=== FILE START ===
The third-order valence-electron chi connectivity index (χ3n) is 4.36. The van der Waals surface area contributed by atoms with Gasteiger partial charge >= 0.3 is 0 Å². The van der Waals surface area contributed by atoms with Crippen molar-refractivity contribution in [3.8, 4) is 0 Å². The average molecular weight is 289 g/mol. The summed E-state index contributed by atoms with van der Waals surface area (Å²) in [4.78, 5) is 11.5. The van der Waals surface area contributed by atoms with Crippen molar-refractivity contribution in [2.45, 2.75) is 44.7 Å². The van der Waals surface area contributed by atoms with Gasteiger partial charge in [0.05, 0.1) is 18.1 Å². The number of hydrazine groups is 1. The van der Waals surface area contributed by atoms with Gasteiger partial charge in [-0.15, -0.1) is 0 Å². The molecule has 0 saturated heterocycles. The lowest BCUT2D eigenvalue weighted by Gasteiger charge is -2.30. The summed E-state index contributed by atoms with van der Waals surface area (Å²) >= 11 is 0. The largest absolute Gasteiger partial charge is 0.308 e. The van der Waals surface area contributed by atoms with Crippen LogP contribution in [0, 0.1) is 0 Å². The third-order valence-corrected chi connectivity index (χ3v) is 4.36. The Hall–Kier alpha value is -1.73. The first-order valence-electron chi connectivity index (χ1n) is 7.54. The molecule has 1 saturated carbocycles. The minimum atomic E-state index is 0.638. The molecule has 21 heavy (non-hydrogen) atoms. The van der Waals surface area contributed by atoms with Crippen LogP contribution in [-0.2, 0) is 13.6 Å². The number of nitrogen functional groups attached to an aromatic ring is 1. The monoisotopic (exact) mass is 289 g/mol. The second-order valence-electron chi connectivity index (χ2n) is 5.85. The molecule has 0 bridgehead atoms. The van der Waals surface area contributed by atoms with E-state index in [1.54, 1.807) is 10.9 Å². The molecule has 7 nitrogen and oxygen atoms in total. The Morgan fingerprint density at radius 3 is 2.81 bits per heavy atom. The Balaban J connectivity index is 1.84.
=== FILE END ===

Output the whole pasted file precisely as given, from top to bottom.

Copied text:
The third-order valence-electron chi connectivity index (χ3n) is 4.36. The van der Waals surface area contributed by atoms with Gasteiger partial charge >= 0.3 is 0 Å². The van der Waals surface area contributed by atoms with Crippen molar-refractivity contribution in [3.8, 4) is 0 Å². The average molecular weight is 289 g/mol. The summed E-state index contributed by atoms with van der Waals surface area (Å²) in [4.78, 5) is 11.5. The van der Waals surface area contributed by atoms with Crippen molar-refractivity contribution in [2.45, 2.75) is 44.7 Å². The van der Waals surface area contributed by atoms with Gasteiger partial charge in [0.05, 0.1) is 18.1 Å². The number of hydrazine groups is 1. The van der Waals surface area contributed by atoms with Gasteiger partial charge in [-0.15, -0.1) is 0 Å². The molecule has 0 saturated heterocycles. The lowest BCUT2D eigenvalue weighted by Gasteiger charge is -2.30. The summed E-state index contributed by atoms with van der Waals surface area (Å²) >= 11 is 0. The largest absolute Gasteiger partial charge is 0.308 e. The van der Waals surface area contributed by atoms with Crippen LogP contribution in [0, 0.1) is 0 Å². The third-order valence-corrected chi connectivity index (χ3v) is 4.36. The Hall–Kier alpha value is -1.73. The first-order valence-electron chi connectivity index (χ1n) is 7.54. The molecule has 1 saturated carbocycles. The minimum atomic E-state index is 0.638. The molecule has 21 heavy (non-hydrogen) atoms. The van der Waals surface area contributed by atoms with Crippen LogP contribution in [-0.2, 0) is 13.6 Å². The number of nitrogen functional groups attached to an aromatic ring is 1. The monoisotopic (exact) mass is 289 g/mol. The second-order valence-electron chi connectivity index (χ2n) is 5.85. The molecule has 0 bridgehead atoms. The van der Waals surface area contributed by atoms with E-state index in [1.54, 1.807) is 10.9 Å². The molecule has 7 nitrogen and oxygen atoms in total. The Morgan fingerprint density at radius 3 is 2.81 bits per heavy atom. The Balaban J connectivity index is 1.84.